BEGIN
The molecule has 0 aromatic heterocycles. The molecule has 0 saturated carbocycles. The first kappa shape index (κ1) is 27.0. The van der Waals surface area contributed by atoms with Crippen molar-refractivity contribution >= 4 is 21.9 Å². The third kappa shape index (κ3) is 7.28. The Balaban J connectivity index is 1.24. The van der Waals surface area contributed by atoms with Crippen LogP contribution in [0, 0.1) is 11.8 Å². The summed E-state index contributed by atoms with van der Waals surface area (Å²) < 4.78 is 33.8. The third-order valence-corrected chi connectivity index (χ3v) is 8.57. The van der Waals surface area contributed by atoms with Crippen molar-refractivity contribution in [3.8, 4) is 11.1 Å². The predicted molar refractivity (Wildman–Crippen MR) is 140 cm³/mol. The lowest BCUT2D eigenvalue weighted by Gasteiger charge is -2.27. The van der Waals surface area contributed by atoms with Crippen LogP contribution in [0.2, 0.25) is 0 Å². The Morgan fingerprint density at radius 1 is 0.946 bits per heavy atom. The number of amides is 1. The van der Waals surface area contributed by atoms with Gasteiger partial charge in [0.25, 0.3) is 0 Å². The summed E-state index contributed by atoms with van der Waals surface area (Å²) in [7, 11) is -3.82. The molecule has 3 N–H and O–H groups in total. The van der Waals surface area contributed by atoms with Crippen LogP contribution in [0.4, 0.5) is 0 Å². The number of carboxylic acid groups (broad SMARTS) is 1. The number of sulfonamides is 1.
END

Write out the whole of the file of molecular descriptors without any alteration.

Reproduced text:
The molecule has 0 aromatic heterocycles. The molecule has 0 saturated carbocycles. The first kappa shape index (κ1) is 27.0. The van der Waals surface area contributed by atoms with Crippen molar-refractivity contribution >= 4 is 21.9 Å². The third kappa shape index (κ3) is 7.28. The Balaban J connectivity index is 1.24. The van der Waals surface area contributed by atoms with Crippen LogP contribution in [0, 0.1) is 11.8 Å². The summed E-state index contributed by atoms with van der Waals surface area (Å²) < 4.78 is 33.8. The third-order valence-corrected chi connectivity index (χ3v) is 8.57. The van der Waals surface area contributed by atoms with Crippen molar-refractivity contribution in [3.8, 4) is 11.1 Å². The predicted molar refractivity (Wildman–Crippen MR) is 140 cm³/mol. The lowest BCUT2D eigenvalue weighted by Gasteiger charge is -2.27. The van der Waals surface area contributed by atoms with Crippen LogP contribution in [0.2, 0.25) is 0 Å². The Morgan fingerprint density at radius 1 is 0.946 bits per heavy atom. The number of amides is 1. The van der Waals surface area contributed by atoms with Gasteiger partial charge in [0.25, 0.3) is 0 Å². The summed E-state index contributed by atoms with van der Waals surface area (Å²) in [7, 11) is -3.82. The molecule has 3 N–H and O–H groups in total. The van der Waals surface area contributed by atoms with Crippen LogP contribution in [0.4, 0.5) is 0 Å². The number of carboxylic acid groups (broad SMARTS) is 1. The number of sulfonamides is 1.